The new kid on the block is the FT1200, replacing the soon to be discontinued FT950. I was curious what the differences were. From a reading of the Yaesu specs, here is what I have found. Along with some ranting about READ THE MANUAL!

One of the antenna connectors ON THE 1200 can be assigned to separate receive. This addresses a complaint about the FT950. By the way, the microtune RCA jacks on the back CAN be used for separate receive or a noise suppression unit like the MFJ 1026. Or the MFJ 1026 can be inserted into the loop at the microtune connectors, with no fear of roasting it from the FT950 output in transmit, since the T/R switching inside the FT950 protects it. READ THE MANUAL! It actually points out this application!

Complaint from one of the eham reviews actually dislikes the 2 antenna connectors on the FT950! He claims it creates possible confusion by putting it on the front panel. I use the three memories per band button to store a setting for CW, SSB and AM or digital modes for various bands. It stores all parameters, including the antenna switch function. When you select the band, it automatically selects the correct antenna connector. I have a Drake Low Pass filter, HF amplifier, and manual tuner in line for 160 through 10 Meters using antenna connector Two. The cutoff of the filter is very sharp, 80 dB @ 50 Mc! Transmitting 6 Meter energy through this filter would roast it. Also, the RF power meter and Monitor Scope is not rated for 6 Meter. Therefore, the Antenna Connector One is associated with 6 Meters ONLY to avoid this problem. READ THE MANUAL!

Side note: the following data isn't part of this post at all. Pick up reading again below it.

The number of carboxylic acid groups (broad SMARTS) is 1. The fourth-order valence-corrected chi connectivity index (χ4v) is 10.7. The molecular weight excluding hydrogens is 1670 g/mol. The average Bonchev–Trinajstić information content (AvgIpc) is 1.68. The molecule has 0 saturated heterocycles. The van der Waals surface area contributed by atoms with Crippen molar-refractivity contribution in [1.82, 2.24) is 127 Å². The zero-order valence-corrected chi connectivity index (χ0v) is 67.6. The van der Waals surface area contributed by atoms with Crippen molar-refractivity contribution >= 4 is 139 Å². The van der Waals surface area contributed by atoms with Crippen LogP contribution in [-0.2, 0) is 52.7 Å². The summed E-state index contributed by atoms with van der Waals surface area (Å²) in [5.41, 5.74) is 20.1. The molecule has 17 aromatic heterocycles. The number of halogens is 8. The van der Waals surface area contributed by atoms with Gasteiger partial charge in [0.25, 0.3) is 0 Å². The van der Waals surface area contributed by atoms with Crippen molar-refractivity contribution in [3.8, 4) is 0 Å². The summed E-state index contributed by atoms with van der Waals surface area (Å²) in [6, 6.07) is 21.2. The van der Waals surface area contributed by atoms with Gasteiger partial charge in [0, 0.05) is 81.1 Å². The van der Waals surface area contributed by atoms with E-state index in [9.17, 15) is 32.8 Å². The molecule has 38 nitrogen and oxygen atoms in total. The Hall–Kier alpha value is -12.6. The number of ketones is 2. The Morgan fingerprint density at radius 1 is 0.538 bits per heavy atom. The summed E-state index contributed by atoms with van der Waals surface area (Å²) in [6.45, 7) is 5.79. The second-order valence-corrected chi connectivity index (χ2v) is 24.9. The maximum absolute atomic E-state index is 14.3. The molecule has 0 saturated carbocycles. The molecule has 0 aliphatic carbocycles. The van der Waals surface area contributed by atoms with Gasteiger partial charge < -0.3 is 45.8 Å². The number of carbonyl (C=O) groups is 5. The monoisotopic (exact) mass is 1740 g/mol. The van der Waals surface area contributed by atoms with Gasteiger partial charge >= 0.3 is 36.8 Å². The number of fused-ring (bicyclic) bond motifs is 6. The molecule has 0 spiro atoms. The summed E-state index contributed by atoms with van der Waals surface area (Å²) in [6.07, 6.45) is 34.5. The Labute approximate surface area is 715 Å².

Band Scope on the FT1200 is on the radio display. But it requires an adapter, the FFT-1 for about $200, similar to the FT950. It does NOT require an expensive DMU2000 for operation, so that feature is a lot more affordable. And it comes with a few other nice features that the original 950 setup did not have. It is a nice addition, but I do not require a Band Scope.

The FT1200 has built in RTTY/PSK31 Encode/Decode, CW Decode and CW Auto Zero-in. I have a nice external Tigertronics USB that handles that OK and allows updating via downloads for new modes. Nice to have it all in one piece. BUT I see no way to attach a keyboard to send RTTY or CW.

Some have complained on eham reviews about the FT950 CW zero display. I found mine to work nicely when the audio notch is turned into an audio PEAK by changing the menu parameter from negative numbers to +10 and Q=11, and setting the frequency to 700Hz. This not only improves the “zero beat” display, it provides a nice audio peak on CW that augments the IF DSP filters (addressing some of the “ringing” or “hollow sound” complaints). Maybe the FT1200 zero display is better? The “auto zero beat” function would be impressive and useful for quick operation like contesting. Both the 950 and 1200 spec 500 Hz min BW on CW, and I know I can set my 950 to 100 Hz on CW. The FH-2 keypad and all other accessories are listed and compatible.